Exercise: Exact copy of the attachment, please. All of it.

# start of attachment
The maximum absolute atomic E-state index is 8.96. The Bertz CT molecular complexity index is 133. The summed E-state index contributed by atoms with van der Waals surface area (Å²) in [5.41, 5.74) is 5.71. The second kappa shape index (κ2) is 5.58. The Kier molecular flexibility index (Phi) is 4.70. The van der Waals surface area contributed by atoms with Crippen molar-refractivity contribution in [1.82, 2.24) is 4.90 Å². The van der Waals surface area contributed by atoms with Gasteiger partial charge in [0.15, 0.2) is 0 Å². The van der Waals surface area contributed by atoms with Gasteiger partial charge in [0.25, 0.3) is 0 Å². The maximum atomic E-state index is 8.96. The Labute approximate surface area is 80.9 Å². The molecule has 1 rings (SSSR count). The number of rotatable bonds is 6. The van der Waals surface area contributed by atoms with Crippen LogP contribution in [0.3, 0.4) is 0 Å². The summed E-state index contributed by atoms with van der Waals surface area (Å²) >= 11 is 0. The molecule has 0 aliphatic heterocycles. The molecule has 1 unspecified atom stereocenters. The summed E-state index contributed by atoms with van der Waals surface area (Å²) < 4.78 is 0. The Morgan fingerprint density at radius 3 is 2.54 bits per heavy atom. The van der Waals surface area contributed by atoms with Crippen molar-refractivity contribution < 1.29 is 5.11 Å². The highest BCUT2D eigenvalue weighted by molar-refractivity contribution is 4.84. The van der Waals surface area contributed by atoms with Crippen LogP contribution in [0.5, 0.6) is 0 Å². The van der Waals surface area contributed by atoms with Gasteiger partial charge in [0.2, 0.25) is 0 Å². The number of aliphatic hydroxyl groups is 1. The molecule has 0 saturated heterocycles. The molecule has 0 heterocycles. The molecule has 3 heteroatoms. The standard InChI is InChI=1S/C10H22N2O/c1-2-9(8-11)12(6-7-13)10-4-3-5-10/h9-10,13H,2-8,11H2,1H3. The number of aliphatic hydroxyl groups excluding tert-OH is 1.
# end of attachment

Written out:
The maximum absolute atomic E-state index is 8.96. The Bertz CT molecular complexity index is 133. The summed E-state index contributed by atoms with van der Waals surface area (Å²) in [5.41, 5.74) is 5.71. The second kappa shape index (κ2) is 5.58. The Kier molecular flexibility index (Phi) is 4.70. The van der Waals surface area contributed by atoms with Crippen molar-refractivity contribution in [1.82, 2.24) is 4.90 Å². The van der Waals surface area contributed by atoms with Gasteiger partial charge in [0.15, 0.2) is 0 Å². The van der Waals surface area contributed by atoms with Gasteiger partial charge in [0.25, 0.3) is 0 Å². The maximum atomic E-state index is 8.96. The Labute approximate surface area is 80.9 Å². The molecule has 1 rings (SSSR count). The number of rotatable bonds is 6. The van der Waals surface area contributed by atoms with Crippen LogP contribution in [0.3, 0.4) is 0 Å². The summed E-state index contributed by atoms with van der Waals surface area (Å²) >= 11 is 0. The molecule has 0 aliphatic heterocycles. The molecule has 1 unspecified atom stereocenters. The summed E-state index contributed by atoms with van der Waals surface area (Å²) < 4.78 is 0. The Morgan fingerprint density at radius 3 is 2.54 bits per heavy atom. The van der Waals surface area contributed by atoms with Crippen molar-refractivity contribution < 1.29 is 5.11 Å². The highest BCUT2D eigenvalue weighted by molar-refractivity contribution is 4.84. The van der Waals surface area contributed by atoms with Crippen LogP contribution in [0.5, 0.6) is 0 Å². The van der Waals surface area contributed by atoms with Gasteiger partial charge in [0.2, 0.25) is 0 Å². The number of aliphatic hydroxyl groups is 1. The molecule has 0 saturated heterocycles. The molecule has 0 heterocycles. The molecule has 3 heteroatoms. The standard InChI is InChI=1S/C10H22N2O/c1-2-9(8-11)12(6-7-13)10-4-3-5-10/h9-10,13H,2-8,11H2,1H3. The number of aliphatic hydroxyl groups excluding tert-OH is 1.